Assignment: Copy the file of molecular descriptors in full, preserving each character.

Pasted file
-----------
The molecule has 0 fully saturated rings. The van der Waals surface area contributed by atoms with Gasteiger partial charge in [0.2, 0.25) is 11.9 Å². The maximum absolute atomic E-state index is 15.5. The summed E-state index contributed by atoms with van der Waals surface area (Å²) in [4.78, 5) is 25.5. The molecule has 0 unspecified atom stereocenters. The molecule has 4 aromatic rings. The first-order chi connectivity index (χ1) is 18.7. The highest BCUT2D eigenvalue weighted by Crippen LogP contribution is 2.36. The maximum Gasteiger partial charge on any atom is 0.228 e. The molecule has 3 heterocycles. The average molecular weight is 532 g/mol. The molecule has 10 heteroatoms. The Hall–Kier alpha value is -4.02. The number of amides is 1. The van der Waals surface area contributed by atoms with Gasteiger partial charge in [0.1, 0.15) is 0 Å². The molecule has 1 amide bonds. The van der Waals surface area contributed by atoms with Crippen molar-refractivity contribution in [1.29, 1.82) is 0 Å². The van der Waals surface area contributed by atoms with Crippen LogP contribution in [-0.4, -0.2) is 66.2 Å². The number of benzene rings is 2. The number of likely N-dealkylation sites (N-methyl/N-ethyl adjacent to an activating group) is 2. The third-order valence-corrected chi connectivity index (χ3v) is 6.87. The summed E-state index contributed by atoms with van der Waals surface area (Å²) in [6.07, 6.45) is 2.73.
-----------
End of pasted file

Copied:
The molecule has 0 fully saturated rings. The van der Waals surface area contributed by atoms with Gasteiger partial charge in [0.2, 0.25) is 11.9 Å². The maximum absolute atomic E-state index is 15.5. The summed E-state index contributed by atoms with van der Waals surface area (Å²) in [4.78, 5) is 25.5. The molecule has 0 unspecified atom stereocenters. The molecule has 4 aromatic rings. The first-order chi connectivity index (χ1) is 18.7. The highest BCUT2D eigenvalue weighted by Crippen LogP contribution is 2.36. The maximum Gasteiger partial charge on any atom is 0.228 e. The molecule has 3 heterocycles. The average molecular weight is 532 g/mol. The molecule has 10 heteroatoms. The Hall–Kier alpha value is -4.02. The number of amides is 1. The van der Waals surface area contributed by atoms with Gasteiger partial charge in [0.1, 0.15) is 0 Å². The molecule has 1 amide bonds. The van der Waals surface area contributed by atoms with Crippen molar-refractivity contribution in [1.29, 1.82) is 0 Å². The van der Waals surface area contributed by atoms with Crippen LogP contribution in [-0.4, -0.2) is 66.2 Å². The number of benzene rings is 2. The number of likely N-dealkylation sites (N-methyl/N-ethyl adjacent to an activating group) is 2. The third-order valence-corrected chi connectivity index (χ3v) is 6.87. The summed E-state index contributed by atoms with van der Waals surface area (Å²) in [6.07, 6.45) is 2.73.